To our ancient ancestors thousands of years ago, exercise was in fact a necessity and non-optional. Their daily survival depended on it. Hunting for food, building shelters, fleeing from predators and various other daily tasks and activities meant exercise was a constant daily activity.
Just 2 or 3 generations ago, land was cleared by hard work; wood was cut with hand saws, fields and crops tended to with manual labor and people walked or used bicycles for day to day transport. Women washed clothes by hand, cooked from scratch and keep the house clean without vacuum cleaners.
Children walked to and from school and recreational time was spent engaged in playing ball, climbing trees, running, jumping and hide-n-seek instead of sitting immobile playing video and computer games or watching television.
In an earlier age when so much time was spent engaged in physically demanding activities, peoples’ muscular systems were stimulated regularly and vigorously. So going out of the way to engage in any type of intentional exercise was unnecessary.
Things are very different now and as a result of technological and mechanization advances all of us place fewer demands on our muscular systems. The human body is a miracle of adaptability, capable of altering itself in response to loads placed upon it in such a way that future, similar loads will be less stressful. Likewise, it can and will adapt to having no demands placed upon it, becoming increasingly weaker, less capable and unfortunately more prone to disease.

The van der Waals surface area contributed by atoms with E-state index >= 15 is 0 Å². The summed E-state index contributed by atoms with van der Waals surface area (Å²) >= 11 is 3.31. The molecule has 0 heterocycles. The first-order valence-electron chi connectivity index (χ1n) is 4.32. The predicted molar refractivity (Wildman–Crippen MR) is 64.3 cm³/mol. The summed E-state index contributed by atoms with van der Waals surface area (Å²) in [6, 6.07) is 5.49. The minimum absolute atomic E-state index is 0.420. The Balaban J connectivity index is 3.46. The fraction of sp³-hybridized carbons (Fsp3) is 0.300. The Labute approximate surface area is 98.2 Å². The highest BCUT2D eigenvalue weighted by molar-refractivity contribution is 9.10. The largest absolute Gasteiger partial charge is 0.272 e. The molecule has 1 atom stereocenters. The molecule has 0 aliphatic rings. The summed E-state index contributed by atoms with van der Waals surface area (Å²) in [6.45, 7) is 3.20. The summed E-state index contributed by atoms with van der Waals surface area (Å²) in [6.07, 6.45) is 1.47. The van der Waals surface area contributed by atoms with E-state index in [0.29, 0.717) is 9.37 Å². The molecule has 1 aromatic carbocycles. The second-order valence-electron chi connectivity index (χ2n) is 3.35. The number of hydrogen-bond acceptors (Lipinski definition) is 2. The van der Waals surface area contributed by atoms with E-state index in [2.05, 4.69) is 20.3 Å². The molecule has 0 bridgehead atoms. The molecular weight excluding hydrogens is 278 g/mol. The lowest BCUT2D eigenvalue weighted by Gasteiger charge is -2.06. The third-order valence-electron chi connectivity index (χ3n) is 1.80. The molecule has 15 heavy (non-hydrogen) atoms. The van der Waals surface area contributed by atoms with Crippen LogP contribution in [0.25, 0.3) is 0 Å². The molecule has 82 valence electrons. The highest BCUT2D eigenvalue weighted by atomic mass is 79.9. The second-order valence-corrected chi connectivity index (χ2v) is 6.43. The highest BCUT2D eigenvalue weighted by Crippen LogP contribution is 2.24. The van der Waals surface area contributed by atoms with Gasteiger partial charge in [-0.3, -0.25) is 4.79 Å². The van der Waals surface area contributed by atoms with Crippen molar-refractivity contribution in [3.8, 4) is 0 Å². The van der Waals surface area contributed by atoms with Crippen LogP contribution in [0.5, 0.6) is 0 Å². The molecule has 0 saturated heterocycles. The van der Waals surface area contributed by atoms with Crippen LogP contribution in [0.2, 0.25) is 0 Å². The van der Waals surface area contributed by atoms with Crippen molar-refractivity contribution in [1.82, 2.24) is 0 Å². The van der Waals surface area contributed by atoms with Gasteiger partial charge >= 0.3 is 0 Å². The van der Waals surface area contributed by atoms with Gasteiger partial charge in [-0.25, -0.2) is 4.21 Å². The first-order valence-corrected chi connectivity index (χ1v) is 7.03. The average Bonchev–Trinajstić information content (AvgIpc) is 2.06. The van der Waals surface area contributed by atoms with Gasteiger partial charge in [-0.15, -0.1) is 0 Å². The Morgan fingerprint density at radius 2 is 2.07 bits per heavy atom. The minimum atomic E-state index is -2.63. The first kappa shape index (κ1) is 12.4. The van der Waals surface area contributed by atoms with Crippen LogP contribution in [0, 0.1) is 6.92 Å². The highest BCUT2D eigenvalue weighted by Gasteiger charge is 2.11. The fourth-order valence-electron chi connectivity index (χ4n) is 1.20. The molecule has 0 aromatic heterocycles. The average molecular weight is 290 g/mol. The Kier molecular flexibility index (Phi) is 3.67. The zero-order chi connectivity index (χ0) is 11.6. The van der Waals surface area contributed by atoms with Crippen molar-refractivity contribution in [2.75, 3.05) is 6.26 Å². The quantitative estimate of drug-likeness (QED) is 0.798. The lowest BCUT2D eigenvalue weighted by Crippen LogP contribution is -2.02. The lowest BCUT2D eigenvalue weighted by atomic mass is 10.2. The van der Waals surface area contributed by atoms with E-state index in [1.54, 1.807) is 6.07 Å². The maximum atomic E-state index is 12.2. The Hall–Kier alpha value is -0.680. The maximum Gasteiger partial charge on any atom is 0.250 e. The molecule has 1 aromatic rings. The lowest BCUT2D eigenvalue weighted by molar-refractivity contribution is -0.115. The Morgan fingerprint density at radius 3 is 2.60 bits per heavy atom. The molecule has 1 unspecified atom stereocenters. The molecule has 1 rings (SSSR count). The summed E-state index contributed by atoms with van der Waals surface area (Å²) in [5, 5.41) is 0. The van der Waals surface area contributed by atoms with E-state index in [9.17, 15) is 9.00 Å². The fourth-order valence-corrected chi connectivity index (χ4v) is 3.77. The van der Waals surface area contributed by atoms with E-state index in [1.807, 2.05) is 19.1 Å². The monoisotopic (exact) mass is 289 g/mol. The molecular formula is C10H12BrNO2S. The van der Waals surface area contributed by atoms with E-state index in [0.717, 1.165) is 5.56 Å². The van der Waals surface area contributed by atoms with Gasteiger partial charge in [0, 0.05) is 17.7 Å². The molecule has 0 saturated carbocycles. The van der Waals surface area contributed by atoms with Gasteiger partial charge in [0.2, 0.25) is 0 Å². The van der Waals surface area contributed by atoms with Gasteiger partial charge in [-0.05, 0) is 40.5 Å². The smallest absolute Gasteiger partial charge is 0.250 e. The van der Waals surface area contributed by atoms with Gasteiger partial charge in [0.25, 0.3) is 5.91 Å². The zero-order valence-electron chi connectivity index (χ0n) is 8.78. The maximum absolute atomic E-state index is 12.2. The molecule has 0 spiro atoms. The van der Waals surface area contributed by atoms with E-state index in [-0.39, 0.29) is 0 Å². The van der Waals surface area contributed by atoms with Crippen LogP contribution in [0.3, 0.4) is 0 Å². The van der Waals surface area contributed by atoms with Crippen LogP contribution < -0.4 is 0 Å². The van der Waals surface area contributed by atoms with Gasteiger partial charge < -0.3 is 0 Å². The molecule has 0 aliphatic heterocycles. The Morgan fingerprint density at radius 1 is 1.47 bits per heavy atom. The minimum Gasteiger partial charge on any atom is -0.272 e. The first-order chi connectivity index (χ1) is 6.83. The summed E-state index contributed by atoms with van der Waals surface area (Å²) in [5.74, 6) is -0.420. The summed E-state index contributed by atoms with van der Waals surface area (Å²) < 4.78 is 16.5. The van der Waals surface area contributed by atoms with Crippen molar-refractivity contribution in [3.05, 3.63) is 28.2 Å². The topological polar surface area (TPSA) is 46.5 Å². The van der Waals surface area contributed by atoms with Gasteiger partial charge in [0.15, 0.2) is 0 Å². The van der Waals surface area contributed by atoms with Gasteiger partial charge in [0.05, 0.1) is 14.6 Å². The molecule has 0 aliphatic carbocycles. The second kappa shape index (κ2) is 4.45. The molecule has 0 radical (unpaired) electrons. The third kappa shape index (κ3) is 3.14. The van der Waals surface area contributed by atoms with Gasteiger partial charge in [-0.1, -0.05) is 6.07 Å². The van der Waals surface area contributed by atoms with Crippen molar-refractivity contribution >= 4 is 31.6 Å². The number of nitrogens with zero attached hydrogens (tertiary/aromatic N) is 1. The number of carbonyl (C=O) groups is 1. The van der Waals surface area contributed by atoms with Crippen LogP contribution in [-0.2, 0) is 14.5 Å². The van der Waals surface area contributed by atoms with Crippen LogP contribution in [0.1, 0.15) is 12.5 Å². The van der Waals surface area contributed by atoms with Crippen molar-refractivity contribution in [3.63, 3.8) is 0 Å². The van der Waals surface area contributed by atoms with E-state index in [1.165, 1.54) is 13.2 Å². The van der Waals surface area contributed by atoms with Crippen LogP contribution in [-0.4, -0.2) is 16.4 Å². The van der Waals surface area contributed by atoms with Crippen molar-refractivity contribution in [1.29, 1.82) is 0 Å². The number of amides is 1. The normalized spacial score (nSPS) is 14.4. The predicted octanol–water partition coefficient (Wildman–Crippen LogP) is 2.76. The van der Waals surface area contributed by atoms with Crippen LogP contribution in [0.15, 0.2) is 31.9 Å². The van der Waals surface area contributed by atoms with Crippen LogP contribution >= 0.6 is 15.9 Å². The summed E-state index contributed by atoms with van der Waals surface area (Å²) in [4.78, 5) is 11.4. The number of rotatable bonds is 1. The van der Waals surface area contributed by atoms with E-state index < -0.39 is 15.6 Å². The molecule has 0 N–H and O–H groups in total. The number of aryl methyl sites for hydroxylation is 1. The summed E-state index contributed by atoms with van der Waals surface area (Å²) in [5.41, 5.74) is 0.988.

It is easy to see how the combination of events over the centuries has led to increased body fat and the epidemic of obesity and ‘chronic lifestyle disease’. Fifty percent of the world’s population now has at least one chronic ailment and many have multiple conditions.
Although technology and automation provide for more comfortable lives and more leisure time, a very high price is paid by our muscular systems which impacts on our entire health status. Today, unless you have a job that requires a great deal of physical activity, you are going to have to give back a little of the leisure time you have gained through technology and mechanization.
This time will need to be spent purposely stressing your muscular systems through a proper program of strength training exercise to replace what is now missing from modern life. This will help ensure you retain your health and maintain your functional capabilities as you grow older.
Your exercise program is something that is non optional, it is no use saying you don’t have enough time or you are simply too tired after a day’s work to do it. You need to do it � you must do it � otherwise you risk your health and ultimately your life.
If you get your program set up properly by a fitness professional so it works as it should you only need 2-3 sessions of forty five minutes or so each week. This will give your muscular systems the movement they need to keep your entire body in good health.
The effort to become stronger shouldn’t become drudgery. Think of the benefits it will bring you � stronger muscles and bones, more energy, weight maintenance, improved blood flow, stronger health/lung system, a higher quality of life, and if you are lucky an extension of your life along with being a happier, calmer, less stressed person. It means improved self-esteem because you’re doing something for yourself.
Weigh up these benefits against the inconvenience against having to go to the gym two or three times each week. The scales tip heavily one way wouldn’t you agree?